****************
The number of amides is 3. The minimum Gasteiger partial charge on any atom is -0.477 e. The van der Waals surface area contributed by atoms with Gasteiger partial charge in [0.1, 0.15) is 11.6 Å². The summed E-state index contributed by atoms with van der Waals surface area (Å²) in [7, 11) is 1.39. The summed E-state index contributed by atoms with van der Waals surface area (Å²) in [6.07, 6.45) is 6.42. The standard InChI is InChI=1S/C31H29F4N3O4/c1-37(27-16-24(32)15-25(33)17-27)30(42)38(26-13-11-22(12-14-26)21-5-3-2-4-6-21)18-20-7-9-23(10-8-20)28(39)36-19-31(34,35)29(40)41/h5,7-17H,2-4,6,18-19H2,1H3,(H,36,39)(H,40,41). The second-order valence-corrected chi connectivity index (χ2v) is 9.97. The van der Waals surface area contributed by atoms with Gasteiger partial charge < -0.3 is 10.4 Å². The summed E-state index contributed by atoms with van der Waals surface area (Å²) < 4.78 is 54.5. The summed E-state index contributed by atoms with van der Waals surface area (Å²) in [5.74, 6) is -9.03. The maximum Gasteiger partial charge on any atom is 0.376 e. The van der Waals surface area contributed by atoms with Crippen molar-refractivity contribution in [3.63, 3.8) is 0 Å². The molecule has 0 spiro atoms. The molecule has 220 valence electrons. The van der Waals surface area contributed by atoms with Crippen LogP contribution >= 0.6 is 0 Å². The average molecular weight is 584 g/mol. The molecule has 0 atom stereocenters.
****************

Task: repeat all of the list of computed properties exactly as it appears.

The number of amides is 3. The minimum Gasteiger partial charge on any atom is -0.477 e. The van der Waals surface area contributed by atoms with Gasteiger partial charge in [0.1, 0.15) is 11.6 Å². The summed E-state index contributed by atoms with van der Waals surface area (Å²) in [7, 11) is 1.39. The summed E-state index contributed by atoms with van der Waals surface area (Å²) in [6.07, 6.45) is 6.42. The standard InChI is InChI=1S/C31H29F4N3O4/c1-37(27-16-24(32)15-25(33)17-27)30(42)38(26-13-11-22(12-14-26)21-5-3-2-4-6-21)18-20-7-9-23(10-8-20)28(39)36-19-31(34,35)29(40)41/h5,7-17H,2-4,6,18-19H2,1H3,(H,36,39)(H,40,41). The second-order valence-corrected chi connectivity index (χ2v) is 9.97. The van der Waals surface area contributed by atoms with Gasteiger partial charge < -0.3 is 10.4 Å². The summed E-state index contributed by atoms with van der Waals surface area (Å²) < 4.78 is 54.5. The summed E-state index contributed by atoms with van der Waals surface area (Å²) in [5.74, 6) is -9.03. The maximum Gasteiger partial charge on any atom is 0.376 e. The van der Waals surface area contributed by atoms with Crippen molar-refractivity contribution in [3.63, 3.8) is 0 Å². The molecule has 0 spiro atoms. The molecule has 220 valence electrons. The van der Waals surface area contributed by atoms with Crippen LogP contribution >= 0.6 is 0 Å². The average molecular weight is 584 g/mol. The molecule has 0 atom stereocenters.